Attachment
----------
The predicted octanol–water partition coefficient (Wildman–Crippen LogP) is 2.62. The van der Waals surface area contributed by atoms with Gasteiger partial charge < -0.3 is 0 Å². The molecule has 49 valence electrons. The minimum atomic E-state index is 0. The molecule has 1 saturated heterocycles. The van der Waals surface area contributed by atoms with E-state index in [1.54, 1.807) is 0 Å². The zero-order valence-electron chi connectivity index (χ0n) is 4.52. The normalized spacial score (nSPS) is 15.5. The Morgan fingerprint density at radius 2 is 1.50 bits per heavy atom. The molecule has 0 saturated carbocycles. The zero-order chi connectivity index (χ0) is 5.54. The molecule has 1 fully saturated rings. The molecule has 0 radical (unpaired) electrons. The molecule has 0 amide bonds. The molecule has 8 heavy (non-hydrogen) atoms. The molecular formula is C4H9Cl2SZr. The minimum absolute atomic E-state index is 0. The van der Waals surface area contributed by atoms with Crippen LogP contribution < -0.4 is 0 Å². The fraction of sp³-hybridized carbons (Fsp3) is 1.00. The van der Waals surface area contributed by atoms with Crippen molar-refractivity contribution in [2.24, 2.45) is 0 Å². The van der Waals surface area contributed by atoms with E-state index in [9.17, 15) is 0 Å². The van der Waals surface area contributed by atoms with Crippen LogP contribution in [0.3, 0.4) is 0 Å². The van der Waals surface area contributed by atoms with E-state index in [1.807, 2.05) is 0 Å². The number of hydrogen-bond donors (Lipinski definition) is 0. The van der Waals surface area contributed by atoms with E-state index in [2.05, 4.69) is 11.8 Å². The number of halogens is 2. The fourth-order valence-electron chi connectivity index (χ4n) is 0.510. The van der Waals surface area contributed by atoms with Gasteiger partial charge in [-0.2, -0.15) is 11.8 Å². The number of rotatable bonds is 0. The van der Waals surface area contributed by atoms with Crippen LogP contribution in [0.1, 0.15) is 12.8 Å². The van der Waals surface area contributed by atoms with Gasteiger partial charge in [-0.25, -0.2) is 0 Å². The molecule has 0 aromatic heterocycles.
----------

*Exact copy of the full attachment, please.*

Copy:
The predicted octanol–water partition coefficient (Wildman–Crippen LogP) is 2.62. The van der Waals surface area contributed by atoms with Gasteiger partial charge < -0.3 is 0 Å². The molecule has 49 valence electrons. The minimum atomic E-state index is 0. The molecule has 1 saturated heterocycles. The van der Waals surface area contributed by atoms with E-state index in [1.54, 1.807) is 0 Å². The zero-order valence-electron chi connectivity index (χ0n) is 4.52. The normalized spacial score (nSPS) is 15.5. The Morgan fingerprint density at radius 2 is 1.50 bits per heavy atom. The molecule has 0 saturated carbocycles. The zero-order chi connectivity index (χ0) is 5.54. The molecule has 1 fully saturated rings. The molecule has 0 radical (unpaired) electrons. The molecule has 0 amide bonds. The molecule has 8 heavy (non-hydrogen) atoms. The molecular formula is C4H9Cl2SZr. The minimum absolute atomic E-state index is 0. The van der Waals surface area contributed by atoms with Crippen LogP contribution < -0.4 is 0 Å². The fraction of sp³-hybridized carbons (Fsp3) is 1.00. The van der Waals surface area contributed by atoms with Crippen molar-refractivity contribution in [2.24, 2.45) is 0 Å². The van der Waals surface area contributed by atoms with E-state index in [9.17, 15) is 0 Å². The van der Waals surface area contributed by atoms with Crippen LogP contribution in [0.3, 0.4) is 0 Å². The van der Waals surface area contributed by atoms with E-state index in [1.807, 2.05) is 0 Å². The number of hydrogen-bond donors (Lipinski definition) is 0. The van der Waals surface area contributed by atoms with E-state index in [2.05, 4.69) is 11.8 Å². The number of halogens is 2. The fourth-order valence-electron chi connectivity index (χ4n) is 0.510. The van der Waals surface area contributed by atoms with Gasteiger partial charge in [-0.2, -0.15) is 11.8 Å². The number of rotatable bonds is 0. The van der Waals surface area contributed by atoms with Crippen LogP contribution in [0.1, 0.15) is 12.8 Å². The van der Waals surface area contributed by atoms with Gasteiger partial charge in [-0.25, -0.2) is 0 Å². The molecule has 0 aromatic heterocycles.